In this case, the wife advised me that the monthly payment due the first lender was more than what they could afford, plus she did not seem enthusiastic about signing on for a five year payment plan, so we decided to remove Chapter 13 from consideration.

We then proceeded to discuss Chapter 7.

I pointed out that Chapter 7 would allow the couple to discharge their credit card debt as well as any potential liability arising from the surrender of their home.  I felt that the real danger came from the second mortgage lender as it has been my experience that first lenders rarely pursue deficiency claims because  of the Georgia law that requires them to go to court to certify the deficiency before a judge within 30 days of the foreclosure.  Second mortgage holders, by contrast, need only file suit on the promissory note associated with their loans.  I see far more deficiency balance claims from second mortgage lenders than from first mortgage lenders.

I also noted that since the foreclosure process could take several months, one strategy here would be to remain in the house and pay nothing – nothing to either mortgage lender and nothing to the credit card lenders.  This strategy would allow my prospective clients to reduce their budget outflow dramatically for several months while they built up a small cash reserve, and then file bankruptcy in four to six months when creditors were starting to take action.  I noted that this strategy was based on economics, and that they would have to be comfortable with the moral implications of this course of action.  I also noted that this “wait until the last minute” strategy would cause significant damage to their credit in addition to the bankruptcy.  By contrast, filing a Chapter 7 when there were few or no 120 day late references would make recovery from bankruptcy a little easier.  Credit reports document payment histories and while a bankruptcy discharge will put the balances at zero, it does not delete the negative payment histories.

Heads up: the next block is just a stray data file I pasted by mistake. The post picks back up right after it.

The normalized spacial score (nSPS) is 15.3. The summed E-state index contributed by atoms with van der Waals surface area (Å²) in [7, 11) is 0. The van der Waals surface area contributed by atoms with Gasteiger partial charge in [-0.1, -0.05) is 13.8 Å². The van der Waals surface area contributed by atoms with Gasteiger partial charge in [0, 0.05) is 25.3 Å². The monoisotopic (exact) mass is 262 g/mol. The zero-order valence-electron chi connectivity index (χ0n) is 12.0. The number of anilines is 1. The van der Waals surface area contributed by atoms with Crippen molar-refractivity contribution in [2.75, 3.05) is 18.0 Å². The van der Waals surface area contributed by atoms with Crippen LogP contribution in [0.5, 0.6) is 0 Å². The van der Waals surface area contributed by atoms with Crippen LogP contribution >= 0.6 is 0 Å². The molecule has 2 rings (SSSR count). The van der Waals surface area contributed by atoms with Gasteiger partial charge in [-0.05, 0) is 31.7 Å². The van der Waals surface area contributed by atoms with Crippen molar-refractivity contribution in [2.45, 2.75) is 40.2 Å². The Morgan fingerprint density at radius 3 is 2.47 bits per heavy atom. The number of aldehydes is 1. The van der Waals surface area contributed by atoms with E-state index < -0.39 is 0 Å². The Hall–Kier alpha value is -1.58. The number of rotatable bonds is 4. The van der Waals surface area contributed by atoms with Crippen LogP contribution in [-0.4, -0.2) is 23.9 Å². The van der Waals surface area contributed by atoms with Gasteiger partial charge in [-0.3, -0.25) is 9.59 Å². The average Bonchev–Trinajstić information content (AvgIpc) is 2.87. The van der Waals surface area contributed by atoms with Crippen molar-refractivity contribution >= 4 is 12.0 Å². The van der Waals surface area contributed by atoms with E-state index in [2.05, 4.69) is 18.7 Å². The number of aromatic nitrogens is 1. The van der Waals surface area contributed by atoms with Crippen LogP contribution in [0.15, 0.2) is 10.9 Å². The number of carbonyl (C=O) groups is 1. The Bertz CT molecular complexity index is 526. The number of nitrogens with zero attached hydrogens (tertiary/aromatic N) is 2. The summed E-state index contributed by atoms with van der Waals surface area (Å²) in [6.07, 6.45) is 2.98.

On the other hand, I advised the wife that if she and her husband waited to file and the husband secured a better, higher paying job, their household income might leave them with disposable income in their budget, or it might cause their household income to exceed the median income for a family of four, thereby making Chapter 7 much more difficult or impossible.  It has been my experience that when household income exceeds the median (in Georgia the current median income for a family of 4 is $68,258) by $10,000 or more, it can be very difficult to qualify for Chapter 7 under the means test.  Thus, if the husband was actively looking for employment and his target income was $80,000 or more, waiting to file Chapter 7 might not be the best idea.

The wife then asked me about the credit report issue – how long would it take for she and her husband to rebuild their credit.  I responded by saying that it my experience, a Chapter 7 debtor can expect his credit score to remain depressed for eight months to a year following the Chapter 7 discharge.  However, Chapter 7 has the positive effect of eliminating all debt and thereby causing an improvement to the debt to income ratio.  Further, individuals can only file Chapter 7 once every eight years – so from a lender’s perspective a recently discharged debtor has no debt and cannot file bankruptcy for at least 8 years.

I assured the wife that I made it my practice to follow up with my clients who had received a discharge to review their credit reports three to five months after discharge.  I have found that at least half of the time, there are errors on the credit reports that artificially depress post bankruptcy credit scores and sometimes, the errors are actionable, meaning that we can collect damages from creditors for Fair Debt Collection Practices Act violations.  In a few cases I have been able to collect enough in damages to cover the attorney’s fees and filing fees associated with the original bankruptcy filing!